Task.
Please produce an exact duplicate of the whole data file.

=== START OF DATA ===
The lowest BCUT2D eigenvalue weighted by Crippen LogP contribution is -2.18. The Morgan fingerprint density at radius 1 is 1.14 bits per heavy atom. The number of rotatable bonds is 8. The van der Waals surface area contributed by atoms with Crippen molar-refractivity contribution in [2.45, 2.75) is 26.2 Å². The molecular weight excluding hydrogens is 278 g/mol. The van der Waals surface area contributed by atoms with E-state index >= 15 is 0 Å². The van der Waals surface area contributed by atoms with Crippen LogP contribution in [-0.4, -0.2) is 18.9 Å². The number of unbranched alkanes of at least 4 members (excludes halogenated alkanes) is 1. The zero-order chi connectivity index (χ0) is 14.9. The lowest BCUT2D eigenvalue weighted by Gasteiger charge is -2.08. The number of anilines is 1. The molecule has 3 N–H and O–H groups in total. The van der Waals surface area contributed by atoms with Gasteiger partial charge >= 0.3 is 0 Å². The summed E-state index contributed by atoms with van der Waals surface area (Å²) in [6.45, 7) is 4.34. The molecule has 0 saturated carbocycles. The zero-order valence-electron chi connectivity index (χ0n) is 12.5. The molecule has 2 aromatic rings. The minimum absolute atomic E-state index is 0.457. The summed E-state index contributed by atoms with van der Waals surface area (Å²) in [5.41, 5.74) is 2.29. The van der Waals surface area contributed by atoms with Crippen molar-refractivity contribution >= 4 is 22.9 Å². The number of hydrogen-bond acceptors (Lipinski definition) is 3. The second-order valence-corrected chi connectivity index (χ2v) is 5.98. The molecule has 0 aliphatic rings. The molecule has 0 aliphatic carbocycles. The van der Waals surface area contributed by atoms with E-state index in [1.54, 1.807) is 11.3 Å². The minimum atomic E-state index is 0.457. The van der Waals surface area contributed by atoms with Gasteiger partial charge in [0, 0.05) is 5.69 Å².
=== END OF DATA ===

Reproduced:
The lowest BCUT2D eigenvalue weighted by Crippen LogP contribution is -2.18. The Morgan fingerprint density at radius 1 is 1.14 bits per heavy atom. The number of rotatable bonds is 8. The van der Waals surface area contributed by atoms with Crippen molar-refractivity contribution in [2.45, 2.75) is 26.2 Å². The molecular weight excluding hydrogens is 278 g/mol. The van der Waals surface area contributed by atoms with E-state index >= 15 is 0 Å². The van der Waals surface area contributed by atoms with Crippen LogP contribution in [-0.4, -0.2) is 18.9 Å². The number of unbranched alkanes of at least 4 members (excludes halogenated alkanes) is 1. The zero-order chi connectivity index (χ0) is 14.9. The lowest BCUT2D eigenvalue weighted by Gasteiger charge is -2.08. The number of anilines is 1. The molecule has 3 N–H and O–H groups in total. The van der Waals surface area contributed by atoms with Gasteiger partial charge >= 0.3 is 0 Å². The summed E-state index contributed by atoms with van der Waals surface area (Å²) in [6.45, 7) is 4.34. The molecule has 0 saturated carbocycles. The zero-order valence-electron chi connectivity index (χ0n) is 12.5. The molecule has 2 aromatic rings. The minimum absolute atomic E-state index is 0.457. The summed E-state index contributed by atoms with van der Waals surface area (Å²) in [5.41, 5.74) is 2.29. The van der Waals surface area contributed by atoms with Crippen molar-refractivity contribution >= 4 is 22.9 Å². The number of hydrogen-bond acceptors (Lipinski definition) is 3. The second-order valence-corrected chi connectivity index (χ2v) is 5.98. The molecule has 0 aliphatic rings. The molecule has 0 aliphatic carbocycles. The van der Waals surface area contributed by atoms with E-state index in [1.54, 1.807) is 11.3 Å². The minimum atomic E-state index is 0.457. The van der Waals surface area contributed by atoms with Gasteiger partial charge in [0, 0.05) is 5.69 Å².